High Absenteeism in Workplaces

High absenteeism is a real problem. How does an organisation address the problem when talented employees miss work at high rates?  Obviously they expect and plan for people to miss a certain number of days of the job however high absenteeism can be a blow to employers.  Over time the impact on the organisation warrants attention.

If you want to understand the reasons behind your workplace’s high absenteeism, you may find that the solution is simpler than you’d expect.

What causes high absenteeism?

Beyond the occasional cold or stomach bug, what makes an employee miss an excessive amount of work? There are a wide variety of reasons, including:

  • Harassment. Yes you read right! An employee who doesn’t feel safe or respected at work is less likely to turn up every day. Harassment in any form—whether from co-workers or supervisors—is not only unacceptable but can lead to depression, anxiety and avoidance.
  • Illness or disability.  Not all disabilities are visible. Have you considered whether an employee is struggling with a chronic health issue or non-visible disability such as mental illness?  Not only can it affect their lives in a massive way, it also affects their job performance.
  • Problems with childcare. How many of your staff are single mums?  Childcare can be a very real concern for working parents. The need to care for a sick child or perform drop off and pick-up can be challenging. A parents may often feel the need to lie about the reason they’re missing work, for fear that they won’t be able to use any paid time off.
  • Burnout (or disengagement). Workers who aren’t motivated by their job are even less motivated to make it to work every day. Disengaged employees might feel misunderstood, ineffective, or frustrated, even if they want to be more effective in the workplace.

High absenteeism is usually a point of frustration for both employee and employer and can affect every aspect of the organisation; from customer service, to productivity to sustainability.

How can employers help? 

When employers promote inclusion and diversity in their workplace, they also lower the risk of high absenteeism. Organisations must accept that all workers have challenges—and that those challenges will vary depending on a person’s background. By approaching those challenges with empathy, and improving communication with employees, employers can create a flexible environment where employees are able to do their very best work.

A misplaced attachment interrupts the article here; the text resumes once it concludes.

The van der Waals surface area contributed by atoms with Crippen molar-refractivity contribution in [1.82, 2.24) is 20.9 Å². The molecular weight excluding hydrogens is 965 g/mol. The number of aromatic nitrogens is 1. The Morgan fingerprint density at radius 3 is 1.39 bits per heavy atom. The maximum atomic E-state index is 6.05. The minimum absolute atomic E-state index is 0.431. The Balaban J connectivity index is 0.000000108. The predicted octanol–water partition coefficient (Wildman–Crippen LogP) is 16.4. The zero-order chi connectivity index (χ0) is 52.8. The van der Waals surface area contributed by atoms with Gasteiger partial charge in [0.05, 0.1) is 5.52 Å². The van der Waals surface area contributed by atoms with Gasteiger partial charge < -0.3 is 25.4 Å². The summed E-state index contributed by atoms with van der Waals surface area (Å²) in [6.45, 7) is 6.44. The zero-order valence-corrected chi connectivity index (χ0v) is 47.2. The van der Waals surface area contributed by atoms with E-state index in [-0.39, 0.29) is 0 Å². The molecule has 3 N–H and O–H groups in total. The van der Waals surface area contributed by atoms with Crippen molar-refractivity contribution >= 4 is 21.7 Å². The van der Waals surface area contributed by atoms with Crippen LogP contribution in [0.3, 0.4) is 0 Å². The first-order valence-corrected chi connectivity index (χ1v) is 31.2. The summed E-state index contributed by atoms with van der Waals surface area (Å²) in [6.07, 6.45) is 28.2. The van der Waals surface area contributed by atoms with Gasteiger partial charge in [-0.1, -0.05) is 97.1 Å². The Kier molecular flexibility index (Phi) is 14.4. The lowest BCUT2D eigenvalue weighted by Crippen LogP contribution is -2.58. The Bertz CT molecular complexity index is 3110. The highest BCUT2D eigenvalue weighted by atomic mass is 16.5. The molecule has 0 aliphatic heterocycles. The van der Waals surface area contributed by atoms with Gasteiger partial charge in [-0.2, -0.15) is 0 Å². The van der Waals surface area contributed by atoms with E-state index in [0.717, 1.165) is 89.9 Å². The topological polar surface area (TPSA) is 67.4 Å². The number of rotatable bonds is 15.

So, what can you do?

  • Check in with employees. Communication is key. People from cultural backgrounds may have a lot going on in their life. Have a frank discussion and try and work out something together.  Plan to tailor to their individual situation.  When your employee sees that you understand the challenges they face, they will be less stressed overall (and more efficient when they’re at work!).
  • Be flexible. Sometimes, even just a little leeway will help an employee feel like showing up to work consistently is more manageable. For example, offering flexibility to women can help mothers who are responsible for childcare—even if they simply need to work a few hours less a week, or perhaps use paid sick leave when their children are ill.
  • Walk the walk. Talking about diversity is great, but make sure that your employees also see you implementing these ideas consistently in your workplace, whether you are leading a discussion about different cultures, enforcing anti-bullying policies, or simply encouraging open communication between employees (and supervisors). Employees will feel valued and more comfortable coming to you with personal problems if they view you as supportive and inclusive.

Of course, addressing high absenteeism is a complicated issue, but when you recognise diversity in your workplace, it becomes a lot easier to spot a worker’s individual problem, and then address that problem effectively…together.

Speak Your Mind